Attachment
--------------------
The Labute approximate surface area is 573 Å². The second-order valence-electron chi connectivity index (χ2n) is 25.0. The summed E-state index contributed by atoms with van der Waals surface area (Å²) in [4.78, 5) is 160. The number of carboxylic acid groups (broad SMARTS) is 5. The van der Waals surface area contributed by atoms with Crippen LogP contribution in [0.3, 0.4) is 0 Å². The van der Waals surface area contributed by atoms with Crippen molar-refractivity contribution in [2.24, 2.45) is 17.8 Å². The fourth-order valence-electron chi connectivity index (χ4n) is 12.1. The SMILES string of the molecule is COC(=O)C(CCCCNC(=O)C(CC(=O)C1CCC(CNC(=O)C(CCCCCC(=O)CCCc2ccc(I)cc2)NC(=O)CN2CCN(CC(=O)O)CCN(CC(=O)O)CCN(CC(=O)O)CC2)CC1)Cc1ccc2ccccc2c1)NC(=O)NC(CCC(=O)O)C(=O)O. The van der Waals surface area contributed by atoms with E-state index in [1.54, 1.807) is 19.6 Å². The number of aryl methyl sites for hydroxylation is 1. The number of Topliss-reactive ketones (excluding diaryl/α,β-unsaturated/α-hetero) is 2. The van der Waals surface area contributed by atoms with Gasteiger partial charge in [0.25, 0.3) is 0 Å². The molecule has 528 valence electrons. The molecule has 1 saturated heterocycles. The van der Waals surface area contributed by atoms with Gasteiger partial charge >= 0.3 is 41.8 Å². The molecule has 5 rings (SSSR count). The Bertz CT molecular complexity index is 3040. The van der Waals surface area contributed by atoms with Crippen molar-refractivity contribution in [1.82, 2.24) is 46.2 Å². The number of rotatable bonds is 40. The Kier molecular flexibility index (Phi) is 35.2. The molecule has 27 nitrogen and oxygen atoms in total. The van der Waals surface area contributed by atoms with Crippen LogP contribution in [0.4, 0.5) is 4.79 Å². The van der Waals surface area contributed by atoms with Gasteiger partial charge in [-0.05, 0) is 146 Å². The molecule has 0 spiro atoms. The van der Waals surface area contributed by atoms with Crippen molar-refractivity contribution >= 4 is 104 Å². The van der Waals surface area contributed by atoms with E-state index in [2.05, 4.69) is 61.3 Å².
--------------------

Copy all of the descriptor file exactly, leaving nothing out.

The Labute approximate surface area is 573 Å². The second-order valence-electron chi connectivity index (χ2n) is 25.0. The summed E-state index contributed by atoms with van der Waals surface area (Å²) in [4.78, 5) is 160. The number of carboxylic acid groups (broad SMARTS) is 5. The van der Waals surface area contributed by atoms with Crippen LogP contribution in [0.3, 0.4) is 0 Å². The van der Waals surface area contributed by atoms with Crippen molar-refractivity contribution in [2.24, 2.45) is 17.8 Å². The fourth-order valence-electron chi connectivity index (χ4n) is 12.1. The SMILES string of the molecule is COC(=O)C(CCCCNC(=O)C(CC(=O)C1CCC(CNC(=O)C(CCCCCC(=O)CCCc2ccc(I)cc2)NC(=O)CN2CCN(CC(=O)O)CCN(CC(=O)O)CCN(CC(=O)O)CC2)CC1)Cc1ccc2ccccc2c1)NC(=O)NC(CCC(=O)O)C(=O)O. The van der Waals surface area contributed by atoms with E-state index in [1.54, 1.807) is 19.6 Å². The number of aryl methyl sites for hydroxylation is 1. The number of Topliss-reactive ketones (excluding diaryl/α,β-unsaturated/α-hetero) is 2. The van der Waals surface area contributed by atoms with Gasteiger partial charge in [0.25, 0.3) is 0 Å². The molecule has 528 valence electrons. The molecule has 1 saturated heterocycles. The van der Waals surface area contributed by atoms with Gasteiger partial charge >= 0.3 is 41.8 Å². The molecule has 5 rings (SSSR count). The Bertz CT molecular complexity index is 3040. The van der Waals surface area contributed by atoms with Crippen molar-refractivity contribution in [1.82, 2.24) is 46.2 Å². The number of rotatable bonds is 40. The Kier molecular flexibility index (Phi) is 35.2. The molecule has 27 nitrogen and oxygen atoms in total. The van der Waals surface area contributed by atoms with Crippen LogP contribution in [0.4, 0.5) is 4.79 Å². The van der Waals surface area contributed by atoms with Gasteiger partial charge in [-0.05, 0) is 146 Å². The molecule has 0 spiro atoms. The van der Waals surface area contributed by atoms with Crippen molar-refractivity contribution >= 4 is 104 Å². The van der Waals surface area contributed by atoms with E-state index in [2.05, 4.69) is 61.3 Å².